This failure of conventional wisdom deserves attention because it points to new possibilities. The increasing demand for tag clouds indicates that there is an important class of data that users want to visualize: unstructured text. In addition, the value users draw from such visualizations, as social signalers or as tools for collective text analysis, suggests that experts in information design might want to rethink the purpose and goals of their creations. In this moment when nonacademic designers are adopting academic visualization techniques, theorists can return the favor and take inspiration from the current burst of creativity in vernacular visualization.

Acknowledgements

The authors would like to thank Marti Hearst for insightful comments on an early draft of this article, and Jonathan Grudin for the invitation to contribute to the Timelines forum.

References

1. Kalman, Tibor, Peter Hall, Michael Bierut, and Tibor Kalman. Perverse Optimist. Princeton, N.J.raspberryrinceton Architectural Press, 2000.

2. Milgram, Stanley, and D. Jodelet. “Psychological Maps of Paris.” In Environmental Psychology, edited by W. I. H. Proshansky and L. Rivlin, 104–124. New York: Holt, Rinehart, and Winston. 1976.

3. “Money Makes the World Go ‘Round.” Fortune. 23 July 2001. <http://money.cnn.com/magazines/fortune/fortune_archive/2001/07/23/307384/index.htm>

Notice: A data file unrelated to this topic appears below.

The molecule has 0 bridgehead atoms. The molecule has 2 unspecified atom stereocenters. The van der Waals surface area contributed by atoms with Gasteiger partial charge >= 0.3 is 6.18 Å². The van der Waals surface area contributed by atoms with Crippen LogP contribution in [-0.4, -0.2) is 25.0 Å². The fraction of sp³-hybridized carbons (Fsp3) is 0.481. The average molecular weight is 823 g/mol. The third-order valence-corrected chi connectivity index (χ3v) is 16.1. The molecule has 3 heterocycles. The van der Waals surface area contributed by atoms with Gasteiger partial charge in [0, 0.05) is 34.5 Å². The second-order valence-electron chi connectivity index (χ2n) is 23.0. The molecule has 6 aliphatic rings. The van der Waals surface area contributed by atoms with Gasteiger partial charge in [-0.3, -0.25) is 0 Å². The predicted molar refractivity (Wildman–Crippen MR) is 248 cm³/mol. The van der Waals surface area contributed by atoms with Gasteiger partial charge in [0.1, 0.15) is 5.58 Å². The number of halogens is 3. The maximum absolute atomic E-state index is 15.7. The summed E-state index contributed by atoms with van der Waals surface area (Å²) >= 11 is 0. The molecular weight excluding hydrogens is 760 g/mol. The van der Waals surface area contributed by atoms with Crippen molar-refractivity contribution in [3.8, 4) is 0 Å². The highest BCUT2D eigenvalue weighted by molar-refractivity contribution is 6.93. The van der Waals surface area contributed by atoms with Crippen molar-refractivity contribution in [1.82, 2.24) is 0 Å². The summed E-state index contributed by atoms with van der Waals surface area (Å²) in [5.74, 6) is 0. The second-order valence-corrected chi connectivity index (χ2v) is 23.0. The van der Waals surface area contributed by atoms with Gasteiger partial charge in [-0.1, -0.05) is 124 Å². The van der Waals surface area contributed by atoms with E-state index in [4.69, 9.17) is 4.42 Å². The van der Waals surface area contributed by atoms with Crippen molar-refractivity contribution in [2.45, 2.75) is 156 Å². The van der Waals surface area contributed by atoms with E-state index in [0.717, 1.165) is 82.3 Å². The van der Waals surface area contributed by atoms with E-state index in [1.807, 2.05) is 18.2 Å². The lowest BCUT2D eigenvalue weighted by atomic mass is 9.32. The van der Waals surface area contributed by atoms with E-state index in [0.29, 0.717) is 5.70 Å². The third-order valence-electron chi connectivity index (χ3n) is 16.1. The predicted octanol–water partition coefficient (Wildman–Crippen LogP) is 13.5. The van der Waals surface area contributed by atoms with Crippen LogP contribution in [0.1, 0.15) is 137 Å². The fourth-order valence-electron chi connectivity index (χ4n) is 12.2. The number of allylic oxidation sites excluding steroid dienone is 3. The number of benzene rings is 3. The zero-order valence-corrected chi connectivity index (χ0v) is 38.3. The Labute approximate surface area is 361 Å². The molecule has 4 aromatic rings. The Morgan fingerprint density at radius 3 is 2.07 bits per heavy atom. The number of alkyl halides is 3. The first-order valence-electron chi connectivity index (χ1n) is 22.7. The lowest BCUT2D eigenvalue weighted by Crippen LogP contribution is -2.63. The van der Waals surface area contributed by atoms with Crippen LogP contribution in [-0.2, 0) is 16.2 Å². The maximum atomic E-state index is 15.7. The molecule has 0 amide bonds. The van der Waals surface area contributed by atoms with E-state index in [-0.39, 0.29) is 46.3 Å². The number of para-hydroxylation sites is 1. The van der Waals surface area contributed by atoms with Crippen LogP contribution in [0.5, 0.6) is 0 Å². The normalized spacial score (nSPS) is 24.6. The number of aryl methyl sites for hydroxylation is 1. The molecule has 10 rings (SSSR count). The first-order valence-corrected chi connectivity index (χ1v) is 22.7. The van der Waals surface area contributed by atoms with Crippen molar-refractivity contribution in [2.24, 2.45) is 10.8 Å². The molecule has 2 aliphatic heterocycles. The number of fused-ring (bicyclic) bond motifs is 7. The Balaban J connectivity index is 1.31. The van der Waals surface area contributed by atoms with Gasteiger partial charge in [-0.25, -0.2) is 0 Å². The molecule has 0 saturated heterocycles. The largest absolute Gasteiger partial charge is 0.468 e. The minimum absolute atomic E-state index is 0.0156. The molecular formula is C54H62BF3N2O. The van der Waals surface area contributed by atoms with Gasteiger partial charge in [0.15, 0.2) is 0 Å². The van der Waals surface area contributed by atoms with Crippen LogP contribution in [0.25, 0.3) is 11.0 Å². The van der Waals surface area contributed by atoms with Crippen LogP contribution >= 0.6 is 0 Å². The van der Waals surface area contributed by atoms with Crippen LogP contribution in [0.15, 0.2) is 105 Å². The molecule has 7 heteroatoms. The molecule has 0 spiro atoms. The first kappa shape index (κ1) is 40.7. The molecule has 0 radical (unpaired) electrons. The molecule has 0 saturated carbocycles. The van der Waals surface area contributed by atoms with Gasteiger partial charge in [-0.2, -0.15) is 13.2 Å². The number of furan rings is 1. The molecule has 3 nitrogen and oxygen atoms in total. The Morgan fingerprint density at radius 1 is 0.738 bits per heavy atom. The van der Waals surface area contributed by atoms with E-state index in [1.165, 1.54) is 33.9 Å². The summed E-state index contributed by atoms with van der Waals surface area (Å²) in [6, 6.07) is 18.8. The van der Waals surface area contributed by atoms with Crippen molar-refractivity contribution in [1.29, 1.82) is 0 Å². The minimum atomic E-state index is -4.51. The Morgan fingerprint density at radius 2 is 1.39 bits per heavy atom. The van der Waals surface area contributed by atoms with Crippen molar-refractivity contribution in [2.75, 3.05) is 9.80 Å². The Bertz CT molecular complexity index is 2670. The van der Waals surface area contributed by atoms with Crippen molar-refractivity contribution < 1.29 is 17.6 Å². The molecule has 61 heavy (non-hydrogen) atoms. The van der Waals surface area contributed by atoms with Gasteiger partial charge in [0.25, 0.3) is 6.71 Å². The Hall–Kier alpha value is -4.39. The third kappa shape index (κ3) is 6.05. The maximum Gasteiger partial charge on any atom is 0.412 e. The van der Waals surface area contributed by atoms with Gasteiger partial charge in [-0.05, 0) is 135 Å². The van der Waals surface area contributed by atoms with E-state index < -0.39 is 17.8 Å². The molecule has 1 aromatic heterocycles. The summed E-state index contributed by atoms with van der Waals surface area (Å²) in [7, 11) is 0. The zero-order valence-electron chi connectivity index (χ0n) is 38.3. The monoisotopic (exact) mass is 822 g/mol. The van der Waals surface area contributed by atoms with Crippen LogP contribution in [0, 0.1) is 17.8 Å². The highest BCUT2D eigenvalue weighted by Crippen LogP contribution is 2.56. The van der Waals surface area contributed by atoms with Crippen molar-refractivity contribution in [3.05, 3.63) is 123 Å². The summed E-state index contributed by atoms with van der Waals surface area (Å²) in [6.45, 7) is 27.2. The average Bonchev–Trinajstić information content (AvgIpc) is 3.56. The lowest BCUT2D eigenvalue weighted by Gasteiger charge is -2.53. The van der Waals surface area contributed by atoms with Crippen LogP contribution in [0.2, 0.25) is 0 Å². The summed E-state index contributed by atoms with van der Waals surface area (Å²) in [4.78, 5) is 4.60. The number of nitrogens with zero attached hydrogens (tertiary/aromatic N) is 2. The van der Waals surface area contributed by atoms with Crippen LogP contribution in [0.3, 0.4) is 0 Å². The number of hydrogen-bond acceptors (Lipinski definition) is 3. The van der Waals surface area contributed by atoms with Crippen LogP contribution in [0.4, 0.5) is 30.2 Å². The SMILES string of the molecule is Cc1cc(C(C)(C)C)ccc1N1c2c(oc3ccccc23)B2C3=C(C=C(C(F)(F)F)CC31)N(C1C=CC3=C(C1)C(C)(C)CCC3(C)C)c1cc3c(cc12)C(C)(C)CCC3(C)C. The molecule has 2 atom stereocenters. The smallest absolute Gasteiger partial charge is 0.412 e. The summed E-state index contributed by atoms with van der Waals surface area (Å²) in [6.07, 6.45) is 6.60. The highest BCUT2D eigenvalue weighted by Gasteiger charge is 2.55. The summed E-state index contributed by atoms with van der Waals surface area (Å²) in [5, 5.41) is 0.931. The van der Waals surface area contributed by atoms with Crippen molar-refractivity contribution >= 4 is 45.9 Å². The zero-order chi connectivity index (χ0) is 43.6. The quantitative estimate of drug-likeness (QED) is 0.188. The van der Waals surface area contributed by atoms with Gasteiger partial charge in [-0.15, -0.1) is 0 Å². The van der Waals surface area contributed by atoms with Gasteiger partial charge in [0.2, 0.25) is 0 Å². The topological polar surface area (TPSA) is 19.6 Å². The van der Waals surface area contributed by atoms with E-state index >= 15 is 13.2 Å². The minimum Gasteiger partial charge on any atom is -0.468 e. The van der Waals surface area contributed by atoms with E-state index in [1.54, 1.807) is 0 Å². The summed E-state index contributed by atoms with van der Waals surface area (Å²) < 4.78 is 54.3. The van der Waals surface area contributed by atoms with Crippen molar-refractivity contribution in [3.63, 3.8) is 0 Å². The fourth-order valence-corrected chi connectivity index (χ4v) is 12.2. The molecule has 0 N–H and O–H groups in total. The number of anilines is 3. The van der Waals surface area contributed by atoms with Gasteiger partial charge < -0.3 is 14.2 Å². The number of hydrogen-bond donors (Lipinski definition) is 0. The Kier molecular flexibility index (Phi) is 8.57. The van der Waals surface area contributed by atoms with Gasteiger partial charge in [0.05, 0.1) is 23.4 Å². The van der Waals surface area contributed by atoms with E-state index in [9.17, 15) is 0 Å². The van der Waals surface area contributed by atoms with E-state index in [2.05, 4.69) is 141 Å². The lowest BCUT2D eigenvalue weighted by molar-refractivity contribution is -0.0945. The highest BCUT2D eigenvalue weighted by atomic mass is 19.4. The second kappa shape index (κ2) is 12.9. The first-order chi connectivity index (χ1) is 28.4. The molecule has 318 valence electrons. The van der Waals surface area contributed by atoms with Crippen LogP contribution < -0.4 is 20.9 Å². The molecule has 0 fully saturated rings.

4. Maeda, John. “The Greatest Diagram of 2004.” Simplicity Blog, 14 March 2005 <http://weblogs.media.mit.edu/SIMPLICITY/archives/000164.html>

5. Rivadeneira, A. W., D. M. Gruen, M. J. Muller, and D. R. Millen. “Getting Our Heads in the Clouds: Toward Evaluation Studies of Tagclouds.” In Proceedings of CHI 2006.

6. Hearst, Marti A., and Daniela Rosner. “Tag Clouds: Data Analysis Tool or Social Signaller?” In Proceedings of HICSS 41, 2008.

Further reading:

Many Eyes: http://many-eyes.com

Tagline Generator: http://chir.ag/tech/download/tagline

Authors

Fernanda B. Viégas and Martin Wattenberg are research scientists at IBM’s Visual Communication Lab. Viégas is known for her pioneering work on depicting chat histories and email. Wattenberg’s visualizations of the stock market and baby names are considered Internet classics. Both Viégas and Wattenberg are also known for their visualization-based artwork, which has been exhibited in venues such as the Museum of Modern Art in New York, the London Institute of Contemporary Arts, and the Whitney Museum of American Art. The two became a team in 2003 when they decided to visualize Wikipedia, leading to the “history flow” project that revealed the self-healing nature of the online encyclopedia. Their current project, Many Eyes, explores the power of Web-based visualization and the social forms of data analysis it enables.

Footnotes

DOI: http://doi.acm.org/10.1145/1374489.1374501

Figures

F1Figure 1. Stanley Milgram’s collective mental map of Paris.

F2Figure 2. Fortune magazine: “Money Makes the World Go ‘Round.”

F3Figure 3. Flickr’s most popular tags.

F4Figure 4. U.S. presidential speeches over time, created with Tagline Generator.

F5Figure 5. A time-based tag cloud.

F6AFigure 6A. Simple, one-word tag cloud of a speech given by Barack Obama in 2007. Created on Many Eyes.

F6BFigure 6B. Two-word tag cloud of the same Barack Obama speech. This version reveals three main themes in the text: “health care,” “special interests,” and sending the “troops home.” Created on Many Eyes.